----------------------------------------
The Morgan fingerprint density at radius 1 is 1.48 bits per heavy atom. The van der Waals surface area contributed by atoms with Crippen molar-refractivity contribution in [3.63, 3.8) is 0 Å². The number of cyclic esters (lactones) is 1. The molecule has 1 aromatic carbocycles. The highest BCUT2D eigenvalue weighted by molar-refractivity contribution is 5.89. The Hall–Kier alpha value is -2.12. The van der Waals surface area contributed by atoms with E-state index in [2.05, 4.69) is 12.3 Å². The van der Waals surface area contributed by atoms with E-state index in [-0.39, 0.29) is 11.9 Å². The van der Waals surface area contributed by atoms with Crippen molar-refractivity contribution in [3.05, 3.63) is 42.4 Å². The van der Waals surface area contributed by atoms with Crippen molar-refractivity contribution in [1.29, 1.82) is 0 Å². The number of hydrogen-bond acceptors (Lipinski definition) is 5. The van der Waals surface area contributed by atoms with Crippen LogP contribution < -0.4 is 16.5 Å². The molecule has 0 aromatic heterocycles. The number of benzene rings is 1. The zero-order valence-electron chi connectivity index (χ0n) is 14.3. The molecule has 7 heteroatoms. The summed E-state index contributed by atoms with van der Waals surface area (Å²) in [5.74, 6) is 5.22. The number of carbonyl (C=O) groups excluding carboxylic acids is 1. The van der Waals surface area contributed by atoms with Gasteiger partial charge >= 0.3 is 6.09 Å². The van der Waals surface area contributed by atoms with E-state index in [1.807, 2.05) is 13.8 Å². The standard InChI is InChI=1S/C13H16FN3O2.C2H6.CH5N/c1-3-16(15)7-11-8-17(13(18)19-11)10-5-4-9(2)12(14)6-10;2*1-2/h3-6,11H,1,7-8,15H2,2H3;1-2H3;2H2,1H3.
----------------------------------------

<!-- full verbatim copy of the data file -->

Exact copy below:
The Morgan fingerprint density at radius 1 is 1.48 bits per heavy atom. The van der Waals surface area contributed by atoms with Crippen molar-refractivity contribution in [3.63, 3.8) is 0 Å². The number of cyclic esters (lactones) is 1. The molecule has 1 aromatic carbocycles. The highest BCUT2D eigenvalue weighted by molar-refractivity contribution is 5.89. The Hall–Kier alpha value is -2.12. The van der Waals surface area contributed by atoms with E-state index in [2.05, 4.69) is 12.3 Å². The van der Waals surface area contributed by atoms with E-state index in [-0.39, 0.29) is 11.9 Å². The van der Waals surface area contributed by atoms with Crippen molar-refractivity contribution in [3.05, 3.63) is 42.4 Å². The van der Waals surface area contributed by atoms with Crippen molar-refractivity contribution in [1.29, 1.82) is 0 Å². The number of hydrogen-bond acceptors (Lipinski definition) is 5. The van der Waals surface area contributed by atoms with Crippen LogP contribution < -0.4 is 16.5 Å². The molecule has 0 aromatic heterocycles. The number of benzene rings is 1. The zero-order valence-electron chi connectivity index (χ0n) is 14.3. The molecule has 7 heteroatoms. The summed E-state index contributed by atoms with van der Waals surface area (Å²) in [5.74, 6) is 5.22. The number of carbonyl (C=O) groups excluding carboxylic acids is 1. The van der Waals surface area contributed by atoms with Gasteiger partial charge >= 0.3 is 6.09 Å². The van der Waals surface area contributed by atoms with E-state index in [1.807, 2.05) is 13.8 Å². The standard InChI is InChI=1S/C13H16FN3O2.C2H6.CH5N/c1-3-16(15)7-11-8-17(13(18)19-11)10-5-4-9(2)12(14)6-10;2*1-2/h3-6,11H,1,7-8,15H2,2H3;1-2H3;2H2,1H3.